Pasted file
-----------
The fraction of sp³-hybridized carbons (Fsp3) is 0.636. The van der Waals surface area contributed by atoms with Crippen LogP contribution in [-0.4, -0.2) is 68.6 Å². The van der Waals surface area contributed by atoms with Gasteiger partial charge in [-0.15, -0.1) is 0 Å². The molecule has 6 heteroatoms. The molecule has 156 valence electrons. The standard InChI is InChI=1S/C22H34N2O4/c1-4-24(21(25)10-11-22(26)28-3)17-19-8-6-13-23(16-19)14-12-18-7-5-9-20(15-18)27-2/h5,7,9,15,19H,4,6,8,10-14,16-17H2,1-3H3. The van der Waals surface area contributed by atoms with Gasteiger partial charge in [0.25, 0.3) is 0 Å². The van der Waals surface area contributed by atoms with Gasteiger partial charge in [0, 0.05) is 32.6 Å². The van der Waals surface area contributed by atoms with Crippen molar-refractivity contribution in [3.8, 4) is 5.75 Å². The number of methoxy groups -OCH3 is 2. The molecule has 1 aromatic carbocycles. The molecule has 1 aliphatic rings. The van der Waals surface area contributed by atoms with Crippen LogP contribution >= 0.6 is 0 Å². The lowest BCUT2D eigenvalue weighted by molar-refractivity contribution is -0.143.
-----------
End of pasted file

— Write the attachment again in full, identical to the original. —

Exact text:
The fraction of sp³-hybridized carbons (Fsp3) is 0.636. The van der Waals surface area contributed by atoms with Crippen LogP contribution in [-0.4, -0.2) is 68.6 Å². The van der Waals surface area contributed by atoms with Gasteiger partial charge in [-0.15, -0.1) is 0 Å². The molecule has 6 heteroatoms. The molecule has 156 valence electrons. The standard InChI is InChI=1S/C22H34N2O4/c1-4-24(21(25)10-11-22(26)28-3)17-19-8-6-13-23(16-19)14-12-18-7-5-9-20(15-18)27-2/h5,7,9,15,19H,4,6,8,10-14,16-17H2,1-3H3. The van der Waals surface area contributed by atoms with Gasteiger partial charge in [0.25, 0.3) is 0 Å². The van der Waals surface area contributed by atoms with Gasteiger partial charge in [0, 0.05) is 32.6 Å². The van der Waals surface area contributed by atoms with Crippen molar-refractivity contribution in [3.8, 4) is 5.75 Å². The number of methoxy groups -OCH3 is 2. The molecule has 1 aromatic carbocycles. The molecule has 1 aliphatic rings. The van der Waals surface area contributed by atoms with Crippen LogP contribution >= 0.6 is 0 Å². The lowest BCUT2D eigenvalue weighted by molar-refractivity contribution is -0.143.